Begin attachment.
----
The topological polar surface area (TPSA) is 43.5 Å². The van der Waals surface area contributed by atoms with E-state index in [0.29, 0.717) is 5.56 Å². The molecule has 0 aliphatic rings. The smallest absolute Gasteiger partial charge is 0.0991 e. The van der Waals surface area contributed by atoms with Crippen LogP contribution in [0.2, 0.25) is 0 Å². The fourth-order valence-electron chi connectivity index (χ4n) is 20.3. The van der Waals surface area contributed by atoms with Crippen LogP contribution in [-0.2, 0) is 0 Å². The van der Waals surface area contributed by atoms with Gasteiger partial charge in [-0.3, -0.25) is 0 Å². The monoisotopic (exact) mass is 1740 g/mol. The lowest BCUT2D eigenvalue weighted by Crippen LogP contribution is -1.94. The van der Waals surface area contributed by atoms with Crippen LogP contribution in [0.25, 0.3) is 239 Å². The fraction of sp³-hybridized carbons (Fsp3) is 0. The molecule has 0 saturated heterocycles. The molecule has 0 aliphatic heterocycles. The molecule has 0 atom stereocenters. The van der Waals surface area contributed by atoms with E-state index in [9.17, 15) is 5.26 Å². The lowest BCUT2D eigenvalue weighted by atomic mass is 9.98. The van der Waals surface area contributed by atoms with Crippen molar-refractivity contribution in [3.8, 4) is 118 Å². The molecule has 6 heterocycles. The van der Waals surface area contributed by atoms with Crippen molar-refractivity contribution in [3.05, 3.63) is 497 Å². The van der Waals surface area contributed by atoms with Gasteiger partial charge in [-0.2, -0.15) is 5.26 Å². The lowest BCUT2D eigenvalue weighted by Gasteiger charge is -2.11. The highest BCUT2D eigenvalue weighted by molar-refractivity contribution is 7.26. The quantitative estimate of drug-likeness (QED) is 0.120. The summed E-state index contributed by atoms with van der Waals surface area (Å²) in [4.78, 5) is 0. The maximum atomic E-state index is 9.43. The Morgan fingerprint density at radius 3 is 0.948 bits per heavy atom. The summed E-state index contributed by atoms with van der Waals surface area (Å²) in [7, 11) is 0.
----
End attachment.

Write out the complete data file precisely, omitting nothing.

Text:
The topological polar surface area (TPSA) is 43.5 Å². The van der Waals surface area contributed by atoms with E-state index in [0.29, 0.717) is 5.56 Å². The molecule has 0 aliphatic rings. The smallest absolute Gasteiger partial charge is 0.0991 e. The van der Waals surface area contributed by atoms with Crippen LogP contribution in [0.2, 0.25) is 0 Å². The fourth-order valence-electron chi connectivity index (χ4n) is 20.3. The van der Waals surface area contributed by atoms with Crippen LogP contribution in [-0.2, 0) is 0 Å². The van der Waals surface area contributed by atoms with Gasteiger partial charge in [-0.3, -0.25) is 0 Å². The monoisotopic (exact) mass is 1740 g/mol. The lowest BCUT2D eigenvalue weighted by Crippen LogP contribution is -1.94. The van der Waals surface area contributed by atoms with Crippen LogP contribution in [0.25, 0.3) is 239 Å². The fraction of sp³-hybridized carbons (Fsp3) is 0. The molecule has 0 saturated heterocycles. The molecule has 0 aliphatic heterocycles. The molecule has 0 atom stereocenters. The van der Waals surface area contributed by atoms with E-state index in [9.17, 15) is 5.26 Å². The lowest BCUT2D eigenvalue weighted by atomic mass is 9.98. The van der Waals surface area contributed by atoms with Crippen molar-refractivity contribution in [3.8, 4) is 118 Å². The molecule has 6 heterocycles. The van der Waals surface area contributed by atoms with Crippen molar-refractivity contribution in [3.05, 3.63) is 497 Å². The van der Waals surface area contributed by atoms with Gasteiger partial charge in [-0.2, -0.15) is 5.26 Å². The lowest BCUT2D eigenvalue weighted by Gasteiger charge is -2.11. The highest BCUT2D eigenvalue weighted by molar-refractivity contribution is 7.26. The quantitative estimate of drug-likeness (QED) is 0.120. The summed E-state index contributed by atoms with van der Waals surface area (Å²) in [4.78, 5) is 0. The maximum atomic E-state index is 9.43. The Morgan fingerprint density at radius 3 is 0.948 bits per heavy atom. The summed E-state index contributed by atoms with van der Waals surface area (Å²) in [7, 11) is 0.